Use Syncthing to Sync Things
During this round of reinstalling the operating systems on all of my computers, I wanted a more convenient way to transfer and share files between them. Previously, I would transfer things like my KeepassXC databases using a USB stick which was cumbersome. I also didn’t want something like a NAS because I don’t want having a network connection to be a requirement to access my files. That left me with the option of using some kind of synchronization application where I’d have the files on every computer I own and they would be kept constantly in sync with each other.
I chose to use Syncthing, a program designed for the sole purpose of synchronizing files and folders between computers. It’s somewhat comparable to Dropbox, just way, way better and not proprietary, commercial garbage. All that is needed to get Syncthing to work is to install the client application on two or more computers and to connect the computers by entering their IDs into each other and telling them where the other computer can be found.
Let me re-iterate: No complicated server setup, no account creation, no interaction with an external service; just install a client, run through some simple configuration, and that’s it.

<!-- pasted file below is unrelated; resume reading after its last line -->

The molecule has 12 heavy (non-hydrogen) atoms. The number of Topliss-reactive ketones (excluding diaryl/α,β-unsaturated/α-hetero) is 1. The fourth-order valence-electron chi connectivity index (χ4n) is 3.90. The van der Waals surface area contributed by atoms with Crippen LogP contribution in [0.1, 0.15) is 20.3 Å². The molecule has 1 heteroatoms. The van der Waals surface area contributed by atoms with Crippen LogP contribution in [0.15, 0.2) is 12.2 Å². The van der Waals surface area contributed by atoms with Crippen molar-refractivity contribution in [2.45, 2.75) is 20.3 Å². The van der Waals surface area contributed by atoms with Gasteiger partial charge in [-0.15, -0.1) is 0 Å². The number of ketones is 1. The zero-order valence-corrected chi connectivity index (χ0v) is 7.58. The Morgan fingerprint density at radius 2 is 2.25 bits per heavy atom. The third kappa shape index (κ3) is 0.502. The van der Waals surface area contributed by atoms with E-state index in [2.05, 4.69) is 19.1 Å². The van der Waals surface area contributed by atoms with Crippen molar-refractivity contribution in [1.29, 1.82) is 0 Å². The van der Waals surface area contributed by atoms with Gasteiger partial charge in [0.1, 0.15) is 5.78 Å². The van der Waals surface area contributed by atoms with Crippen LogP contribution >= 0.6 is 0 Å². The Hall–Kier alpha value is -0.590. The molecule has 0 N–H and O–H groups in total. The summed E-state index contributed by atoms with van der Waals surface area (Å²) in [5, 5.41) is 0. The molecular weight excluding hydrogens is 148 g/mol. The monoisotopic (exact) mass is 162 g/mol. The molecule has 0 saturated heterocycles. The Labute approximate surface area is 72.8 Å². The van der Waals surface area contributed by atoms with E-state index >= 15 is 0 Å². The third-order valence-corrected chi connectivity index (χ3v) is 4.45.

I entered my desktop’s ID into my laptop and vice-versa. I told both computers to find each other at
https://<hostname>.paritybit.ca:22000 (hooray for internal DNS), and off they went synchronizing the ~13.5 GiB I wanted to share. Now I have a copy of all of my important data including music, PDFs, screenshots, Newsboat database, KeepassXC databases, and more on both computers. As long as they’re both on and awake at the same time, they’ll keep in sync with each other and I don’t have to worry about manually syncing my files.
If I wanted something analogous to Dropbox with its ability to synchronize using the Internet, I could set up a server running the Syncthing client which operates with access to the Internet that my computers would synchronize with. As far as Syncthing is concerned, there’s nothing special about this client; it would just be another computer synchronizing files. Another option would be to set up a relay server so the computers can find each other behind NAT setups and such. The downside to the relay server is that it’s definitely slower than the direct connection by IP/FQDN. Besides, syncing over the LAN is good enough for me.
Syncthing is probably the most painless experience I’ve had synchronizing files between my devices. As Nikita said in his blog post about Syncthing, “It brings the joy of use and makes you believe the collapse of civilization can be slowed down a bit.”
This is my fifty-fifth post for the #100DaysToOffload challenge. You can learn more about this challenge over at https://100daystooffload.com.